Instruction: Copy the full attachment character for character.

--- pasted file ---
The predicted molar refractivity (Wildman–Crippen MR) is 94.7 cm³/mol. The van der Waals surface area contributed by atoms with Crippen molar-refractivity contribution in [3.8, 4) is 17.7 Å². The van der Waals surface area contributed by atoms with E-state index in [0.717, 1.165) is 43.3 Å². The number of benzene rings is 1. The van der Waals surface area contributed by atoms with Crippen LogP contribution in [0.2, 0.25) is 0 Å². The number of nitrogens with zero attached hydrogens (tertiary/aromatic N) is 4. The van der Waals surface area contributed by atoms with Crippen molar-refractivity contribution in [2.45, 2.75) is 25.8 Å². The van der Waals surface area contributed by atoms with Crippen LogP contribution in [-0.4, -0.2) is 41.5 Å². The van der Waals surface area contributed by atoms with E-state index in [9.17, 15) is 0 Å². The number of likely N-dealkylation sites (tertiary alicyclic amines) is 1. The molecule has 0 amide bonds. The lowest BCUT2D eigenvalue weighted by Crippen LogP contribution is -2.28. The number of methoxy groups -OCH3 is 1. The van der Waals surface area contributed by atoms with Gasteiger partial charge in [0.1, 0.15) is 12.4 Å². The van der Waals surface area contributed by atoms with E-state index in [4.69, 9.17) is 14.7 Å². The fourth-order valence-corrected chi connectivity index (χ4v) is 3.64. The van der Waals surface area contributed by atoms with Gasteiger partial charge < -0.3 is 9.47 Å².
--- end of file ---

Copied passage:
The predicted molar refractivity (Wildman–Crippen MR) is 94.7 cm³/mol. The van der Waals surface area contributed by atoms with Crippen molar-refractivity contribution in [3.8, 4) is 17.7 Å². The van der Waals surface area contributed by atoms with E-state index in [0.717, 1.165) is 43.3 Å². The number of benzene rings is 1. The van der Waals surface area contributed by atoms with Crippen LogP contribution in [0.2, 0.25) is 0 Å². The number of nitrogens with zero attached hydrogens (tertiary/aromatic N) is 4. The van der Waals surface area contributed by atoms with Crippen molar-refractivity contribution in [2.45, 2.75) is 25.8 Å². The van der Waals surface area contributed by atoms with Crippen LogP contribution in [-0.4, -0.2) is 41.5 Å². The van der Waals surface area contributed by atoms with E-state index in [9.17, 15) is 0 Å². The number of likely N-dealkylation sites (tertiary alicyclic amines) is 1. The molecule has 0 amide bonds. The lowest BCUT2D eigenvalue weighted by Crippen LogP contribution is -2.28. The number of methoxy groups -OCH3 is 1. The van der Waals surface area contributed by atoms with Gasteiger partial charge in [0.1, 0.15) is 12.4 Å². The van der Waals surface area contributed by atoms with E-state index in [4.69, 9.17) is 14.7 Å². The fourth-order valence-corrected chi connectivity index (χ4v) is 3.64. The van der Waals surface area contributed by atoms with Gasteiger partial charge < -0.3 is 9.47 Å².